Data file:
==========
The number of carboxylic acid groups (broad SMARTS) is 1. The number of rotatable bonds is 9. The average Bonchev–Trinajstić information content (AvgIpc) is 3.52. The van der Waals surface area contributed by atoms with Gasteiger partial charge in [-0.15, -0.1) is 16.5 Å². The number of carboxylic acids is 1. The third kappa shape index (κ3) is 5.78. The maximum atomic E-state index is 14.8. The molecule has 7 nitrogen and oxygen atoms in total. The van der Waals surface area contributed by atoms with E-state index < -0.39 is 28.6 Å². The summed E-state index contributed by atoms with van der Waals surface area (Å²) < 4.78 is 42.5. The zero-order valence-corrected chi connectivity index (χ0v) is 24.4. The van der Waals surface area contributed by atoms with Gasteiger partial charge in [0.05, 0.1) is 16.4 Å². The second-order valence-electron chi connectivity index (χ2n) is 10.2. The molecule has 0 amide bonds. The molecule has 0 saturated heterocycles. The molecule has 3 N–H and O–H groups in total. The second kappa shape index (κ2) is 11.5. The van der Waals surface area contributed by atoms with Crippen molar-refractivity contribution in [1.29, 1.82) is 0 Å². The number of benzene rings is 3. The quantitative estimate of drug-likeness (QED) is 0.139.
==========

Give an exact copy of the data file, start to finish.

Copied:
The number of carboxylic acid groups (broad SMARTS) is 1. The number of rotatable bonds is 9. The average Bonchev–Trinajstić information content (AvgIpc) is 3.52. The van der Waals surface area contributed by atoms with Gasteiger partial charge in [-0.15, -0.1) is 16.5 Å². The number of carboxylic acids is 1. The third kappa shape index (κ3) is 5.78. The maximum atomic E-state index is 14.8. The molecule has 7 nitrogen and oxygen atoms in total. The van der Waals surface area contributed by atoms with E-state index < -0.39 is 28.6 Å². The summed E-state index contributed by atoms with van der Waals surface area (Å²) < 4.78 is 42.5. The zero-order valence-corrected chi connectivity index (χ0v) is 24.4. The van der Waals surface area contributed by atoms with Gasteiger partial charge in [0.05, 0.1) is 16.4 Å². The second-order valence-electron chi connectivity index (χ2n) is 10.2. The molecule has 0 amide bonds. The molecule has 0 saturated heterocycles. The molecule has 3 N–H and O–H groups in total. The second kappa shape index (κ2) is 11.5. The van der Waals surface area contributed by atoms with Crippen molar-refractivity contribution in [1.29, 1.82) is 0 Å². The number of benzene rings is 3. The quantitative estimate of drug-likeness (QED) is 0.139.